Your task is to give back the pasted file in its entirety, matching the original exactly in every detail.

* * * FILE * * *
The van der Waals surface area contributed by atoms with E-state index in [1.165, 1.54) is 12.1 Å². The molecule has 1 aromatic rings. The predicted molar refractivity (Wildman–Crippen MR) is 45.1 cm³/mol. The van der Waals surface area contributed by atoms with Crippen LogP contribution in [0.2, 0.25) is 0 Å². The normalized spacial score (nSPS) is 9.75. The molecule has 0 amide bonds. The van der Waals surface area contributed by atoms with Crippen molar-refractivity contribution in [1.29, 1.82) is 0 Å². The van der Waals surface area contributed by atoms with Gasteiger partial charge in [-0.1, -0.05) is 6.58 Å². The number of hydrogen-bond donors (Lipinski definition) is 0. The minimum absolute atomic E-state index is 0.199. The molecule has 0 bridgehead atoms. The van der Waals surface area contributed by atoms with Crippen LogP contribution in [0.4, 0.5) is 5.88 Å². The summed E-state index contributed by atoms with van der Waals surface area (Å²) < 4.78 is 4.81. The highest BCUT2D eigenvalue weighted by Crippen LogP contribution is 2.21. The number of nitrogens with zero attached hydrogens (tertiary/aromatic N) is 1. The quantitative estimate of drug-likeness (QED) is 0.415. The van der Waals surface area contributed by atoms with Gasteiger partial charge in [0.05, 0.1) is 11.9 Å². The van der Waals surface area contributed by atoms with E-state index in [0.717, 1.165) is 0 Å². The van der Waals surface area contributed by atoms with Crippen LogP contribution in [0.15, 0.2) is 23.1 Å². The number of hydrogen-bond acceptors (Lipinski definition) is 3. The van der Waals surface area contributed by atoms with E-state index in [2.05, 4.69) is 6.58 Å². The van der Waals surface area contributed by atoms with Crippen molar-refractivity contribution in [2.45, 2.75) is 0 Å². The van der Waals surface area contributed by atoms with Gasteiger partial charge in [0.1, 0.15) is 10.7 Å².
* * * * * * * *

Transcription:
The van der Waals surface area contributed by atoms with E-state index in [1.165, 1.54) is 12.1 Å². The molecule has 1 aromatic rings. The predicted molar refractivity (Wildman–Crippen MR) is 45.1 cm³/mol. The van der Waals surface area contributed by atoms with Crippen LogP contribution in [0.2, 0.25) is 0 Å². The normalized spacial score (nSPS) is 9.75. The molecule has 0 amide bonds. The van der Waals surface area contributed by atoms with Crippen molar-refractivity contribution in [1.29, 1.82) is 0 Å². The van der Waals surface area contributed by atoms with Gasteiger partial charge in [-0.1, -0.05) is 6.58 Å². The number of hydrogen-bond donors (Lipinski definition) is 0. The minimum absolute atomic E-state index is 0.199. The molecule has 0 bridgehead atoms. The van der Waals surface area contributed by atoms with Crippen LogP contribution in [0.4, 0.5) is 5.88 Å². The summed E-state index contributed by atoms with van der Waals surface area (Å²) < 4.78 is 4.81. The highest BCUT2D eigenvalue weighted by Crippen LogP contribution is 2.21. The number of nitrogens with zero attached hydrogens (tertiary/aromatic N) is 1. The quantitative estimate of drug-likeness (QED) is 0.415. The van der Waals surface area contributed by atoms with Gasteiger partial charge in [0.05, 0.1) is 11.9 Å². The van der Waals surface area contributed by atoms with E-state index in [0.717, 1.165) is 0 Å². The van der Waals surface area contributed by atoms with Crippen LogP contribution in [0.15, 0.2) is 23.1 Å². The number of hydrogen-bond acceptors (Lipinski definition) is 3. The van der Waals surface area contributed by atoms with E-state index in [2.05, 4.69) is 6.58 Å². The van der Waals surface area contributed by atoms with Crippen molar-refractivity contribution in [2.45, 2.75) is 0 Å². The van der Waals surface area contributed by atoms with Gasteiger partial charge in [0.1, 0.15) is 10.7 Å².